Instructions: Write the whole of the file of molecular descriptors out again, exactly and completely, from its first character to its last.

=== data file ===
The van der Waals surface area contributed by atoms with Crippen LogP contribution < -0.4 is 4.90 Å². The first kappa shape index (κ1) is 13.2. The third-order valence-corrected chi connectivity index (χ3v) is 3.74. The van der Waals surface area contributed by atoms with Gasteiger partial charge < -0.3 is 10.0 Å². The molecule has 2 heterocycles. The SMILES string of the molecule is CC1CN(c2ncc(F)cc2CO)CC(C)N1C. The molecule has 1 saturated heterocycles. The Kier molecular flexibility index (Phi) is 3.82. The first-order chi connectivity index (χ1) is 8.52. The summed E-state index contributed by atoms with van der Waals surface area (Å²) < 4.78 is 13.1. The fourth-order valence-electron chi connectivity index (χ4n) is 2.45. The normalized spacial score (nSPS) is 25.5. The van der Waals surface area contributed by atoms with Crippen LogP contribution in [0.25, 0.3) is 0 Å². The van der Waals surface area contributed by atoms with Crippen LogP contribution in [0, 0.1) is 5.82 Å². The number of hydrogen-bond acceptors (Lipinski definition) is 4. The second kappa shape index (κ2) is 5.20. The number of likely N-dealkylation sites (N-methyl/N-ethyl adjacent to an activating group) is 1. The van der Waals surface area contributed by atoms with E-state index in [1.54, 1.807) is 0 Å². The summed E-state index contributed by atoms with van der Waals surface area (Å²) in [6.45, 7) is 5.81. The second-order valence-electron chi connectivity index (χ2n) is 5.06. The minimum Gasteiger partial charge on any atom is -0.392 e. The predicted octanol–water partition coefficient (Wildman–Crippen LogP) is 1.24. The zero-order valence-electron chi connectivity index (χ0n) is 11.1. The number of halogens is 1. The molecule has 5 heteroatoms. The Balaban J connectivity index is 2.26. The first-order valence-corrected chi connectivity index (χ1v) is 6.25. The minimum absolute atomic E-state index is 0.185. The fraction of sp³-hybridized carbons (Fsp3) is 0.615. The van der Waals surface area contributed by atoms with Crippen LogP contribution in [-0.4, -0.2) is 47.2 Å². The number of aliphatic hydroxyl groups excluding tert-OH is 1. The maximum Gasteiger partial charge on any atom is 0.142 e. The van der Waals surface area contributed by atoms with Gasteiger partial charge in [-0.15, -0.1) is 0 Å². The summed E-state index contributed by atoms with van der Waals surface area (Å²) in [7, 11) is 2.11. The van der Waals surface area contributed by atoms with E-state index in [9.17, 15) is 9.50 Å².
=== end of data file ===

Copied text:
The van der Waals surface area contributed by atoms with Crippen LogP contribution < -0.4 is 4.90 Å². The first kappa shape index (κ1) is 13.2. The third-order valence-corrected chi connectivity index (χ3v) is 3.74. The van der Waals surface area contributed by atoms with Gasteiger partial charge < -0.3 is 10.0 Å². The molecule has 2 heterocycles. The SMILES string of the molecule is CC1CN(c2ncc(F)cc2CO)CC(C)N1C. The molecule has 1 saturated heterocycles. The Kier molecular flexibility index (Phi) is 3.82. The first-order chi connectivity index (χ1) is 8.52. The summed E-state index contributed by atoms with van der Waals surface area (Å²) < 4.78 is 13.1. The fourth-order valence-electron chi connectivity index (χ4n) is 2.45. The normalized spacial score (nSPS) is 25.5. The van der Waals surface area contributed by atoms with Crippen LogP contribution in [0.25, 0.3) is 0 Å². The van der Waals surface area contributed by atoms with Crippen LogP contribution in [0, 0.1) is 5.82 Å². The number of hydrogen-bond acceptors (Lipinski definition) is 4. The second kappa shape index (κ2) is 5.20. The number of likely N-dealkylation sites (N-methyl/N-ethyl adjacent to an activating group) is 1. The van der Waals surface area contributed by atoms with E-state index in [1.54, 1.807) is 0 Å². The summed E-state index contributed by atoms with van der Waals surface area (Å²) in [6.45, 7) is 5.81. The second-order valence-electron chi connectivity index (χ2n) is 5.06. The minimum Gasteiger partial charge on any atom is -0.392 e. The predicted octanol–water partition coefficient (Wildman–Crippen LogP) is 1.24. The zero-order valence-electron chi connectivity index (χ0n) is 11.1. The number of halogens is 1. The molecule has 5 heteroatoms. The Balaban J connectivity index is 2.26. The first-order valence-corrected chi connectivity index (χ1v) is 6.25. The minimum absolute atomic E-state index is 0.185. The fraction of sp³-hybridized carbons (Fsp3) is 0.615. The van der Waals surface area contributed by atoms with Crippen LogP contribution in [-0.4, -0.2) is 47.2 Å². The number of aliphatic hydroxyl groups excluding tert-OH is 1. The maximum Gasteiger partial charge on any atom is 0.142 e. The van der Waals surface area contributed by atoms with Gasteiger partial charge in [-0.15, -0.1) is 0 Å². The summed E-state index contributed by atoms with van der Waals surface area (Å²) in [7, 11) is 2.11. The van der Waals surface area contributed by atoms with E-state index in [9.17, 15) is 9.50 Å².